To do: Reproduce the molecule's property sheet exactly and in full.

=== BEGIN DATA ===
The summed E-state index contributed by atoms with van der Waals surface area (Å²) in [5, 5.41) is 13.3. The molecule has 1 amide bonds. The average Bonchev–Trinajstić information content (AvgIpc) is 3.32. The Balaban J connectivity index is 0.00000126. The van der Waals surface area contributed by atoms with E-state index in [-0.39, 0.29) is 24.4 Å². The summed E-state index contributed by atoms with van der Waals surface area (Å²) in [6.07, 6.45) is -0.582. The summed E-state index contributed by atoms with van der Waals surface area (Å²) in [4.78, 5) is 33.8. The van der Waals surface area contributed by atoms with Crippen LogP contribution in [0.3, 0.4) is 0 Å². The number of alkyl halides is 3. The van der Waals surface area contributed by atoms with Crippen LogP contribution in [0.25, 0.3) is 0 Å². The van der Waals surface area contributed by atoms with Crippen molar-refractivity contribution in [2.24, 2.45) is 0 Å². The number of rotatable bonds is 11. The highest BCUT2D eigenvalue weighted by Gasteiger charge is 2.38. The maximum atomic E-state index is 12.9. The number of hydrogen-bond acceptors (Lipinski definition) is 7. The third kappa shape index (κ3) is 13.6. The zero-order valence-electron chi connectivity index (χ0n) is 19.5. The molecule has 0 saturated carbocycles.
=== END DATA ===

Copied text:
The summed E-state index contributed by atoms with van der Waals surface area (Å²) in [5, 5.41) is 13.3. The molecule has 1 amide bonds. The average Bonchev–Trinajstić information content (AvgIpc) is 3.32. The Balaban J connectivity index is 0.00000126. The van der Waals surface area contributed by atoms with E-state index in [-0.39, 0.29) is 24.4 Å². The summed E-state index contributed by atoms with van der Waals surface area (Å²) in [6.07, 6.45) is -0.582. The summed E-state index contributed by atoms with van der Waals surface area (Å²) in [4.78, 5) is 33.8. The van der Waals surface area contributed by atoms with Crippen LogP contribution in [0.3, 0.4) is 0 Å². The number of alkyl halides is 3. The van der Waals surface area contributed by atoms with Crippen LogP contribution in [0.25, 0.3) is 0 Å². The van der Waals surface area contributed by atoms with Crippen molar-refractivity contribution in [2.24, 2.45) is 0 Å². The number of rotatable bonds is 11. The highest BCUT2D eigenvalue weighted by Gasteiger charge is 2.38. The maximum atomic E-state index is 12.9. The number of hydrogen-bond acceptors (Lipinski definition) is 7. The third kappa shape index (κ3) is 13.6. The zero-order valence-electron chi connectivity index (χ0n) is 19.5. The molecule has 0 saturated carbocycles.